Authorized Economic Operator (AEO) & Mutual Recognition Agreements (MRA) –study for the Royal Thai Customs (RTC)

This article is about Assisting Royal Thai Customs, RTC, to improve the popularity of the Thai AEO program among the economic operators; as well as about guiding RTC in preparing for a future AEO MRA negotiations, primarily with the European Commission Directorate General of Customs and Taxation. The findings on and the outcomes of this article (as well as the full report behind it, available for download on CBRA´s web-site, as of 18.2.2015), can be useful for CORE Risk-cluster and for Other-cluster, in particular WP19 Education and training. This article is published in parallel in CBRA´s supply chain security blog (in two parts, on 16.2 and 19.2.2015), next to the CORE WP18 Information Observatory pilot.

The mandate for the “Authorized Economic Operator, AEO & Mutual Recognition Agreements, MRA” -study came in fall 2012 from the Delegation of the European Union to Thailand, as part of Thailand-EU Cooperation Facility Phrase II (TEC-II), Policy Support Dialogue Component (PDSC) on “Implementation of international standards on Supply Chain Security leading to a secure Trade Environment and to increased Trade Facilitation” (Activity Code: TRA 4). This followed the request from the Royal Thai Customs, RTC asking for a technical assistance with two main objectives:

  • Assisting Royal Thai Customs, RTC, to improve the popularity of the Thai AEO program among the economic operators.
  • Guiding RTC in preparing for a future AEO MRA negotiations, primarily with the European Union / European Commission Directorate General of Customs and Taxation (EC DG TAXUD) by conducting gap analyses between the Thailand and the EU AEO scheme and recommending a roadmap for the future MRA.

The first research question was: How to make AEO more attractive for economic operators in Thailand? Below is the recommendation list with seven main action points, with up to four sub-points under each recommendation:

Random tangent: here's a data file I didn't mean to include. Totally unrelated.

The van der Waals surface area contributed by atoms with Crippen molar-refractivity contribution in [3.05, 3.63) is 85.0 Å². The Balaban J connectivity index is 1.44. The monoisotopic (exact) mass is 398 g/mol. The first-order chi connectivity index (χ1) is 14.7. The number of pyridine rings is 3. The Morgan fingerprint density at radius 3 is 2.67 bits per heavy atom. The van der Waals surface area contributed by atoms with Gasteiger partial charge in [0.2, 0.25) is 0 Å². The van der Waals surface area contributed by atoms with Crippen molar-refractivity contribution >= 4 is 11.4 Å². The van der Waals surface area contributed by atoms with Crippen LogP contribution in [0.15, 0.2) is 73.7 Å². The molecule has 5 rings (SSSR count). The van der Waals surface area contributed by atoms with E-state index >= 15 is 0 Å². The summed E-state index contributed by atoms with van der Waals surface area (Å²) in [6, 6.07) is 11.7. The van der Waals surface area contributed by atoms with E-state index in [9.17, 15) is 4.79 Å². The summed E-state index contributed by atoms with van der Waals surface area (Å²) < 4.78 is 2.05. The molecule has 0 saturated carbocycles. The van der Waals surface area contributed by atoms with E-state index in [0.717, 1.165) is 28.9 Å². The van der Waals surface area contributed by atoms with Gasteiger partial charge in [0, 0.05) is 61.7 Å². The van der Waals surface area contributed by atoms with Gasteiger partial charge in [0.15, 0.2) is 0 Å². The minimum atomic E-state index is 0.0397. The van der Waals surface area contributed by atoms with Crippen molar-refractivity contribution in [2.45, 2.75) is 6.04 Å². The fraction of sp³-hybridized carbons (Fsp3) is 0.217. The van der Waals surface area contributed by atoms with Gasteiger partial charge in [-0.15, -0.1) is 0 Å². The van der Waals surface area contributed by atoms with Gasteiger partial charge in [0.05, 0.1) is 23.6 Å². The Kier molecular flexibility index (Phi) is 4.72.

1. Make the application process as smooth, low cost and fast for the economic operators as possible: 

  • Expand on current RTC AEO-guidelines, with more detailed content on what is expected from the economic operators; examples on how to comply in a cost-efficient and security-efficient manner and so forth.
  • Recognize existing governmental and business certifications, authorisations and standards as part of the AEO approval process; and encourage companies to exploit their existing security policies, guidelines and work instructions during the process.
  • Consider exemptions on AEO requirements for Small and medium sized enterprises, SMEs, due to the nature of their business and operations, which can differ significantly to those of large and especially multinational companies.
  • Ensure that “effective and efficient supply chain security measures” are encouraged and appreciated during the process; this might require some internal crime prevention and security management training, covering also organizational management aspects of supply chain security, with RTC AEO staff.

2. Invest in systematic design, implementation and monitoring of AEO-benefits / incentives:

  • Consider a broad portfolio of benefits and incentives to AEO companies, in particular company-level benefits and shipment-level benefits granted directly by RTC.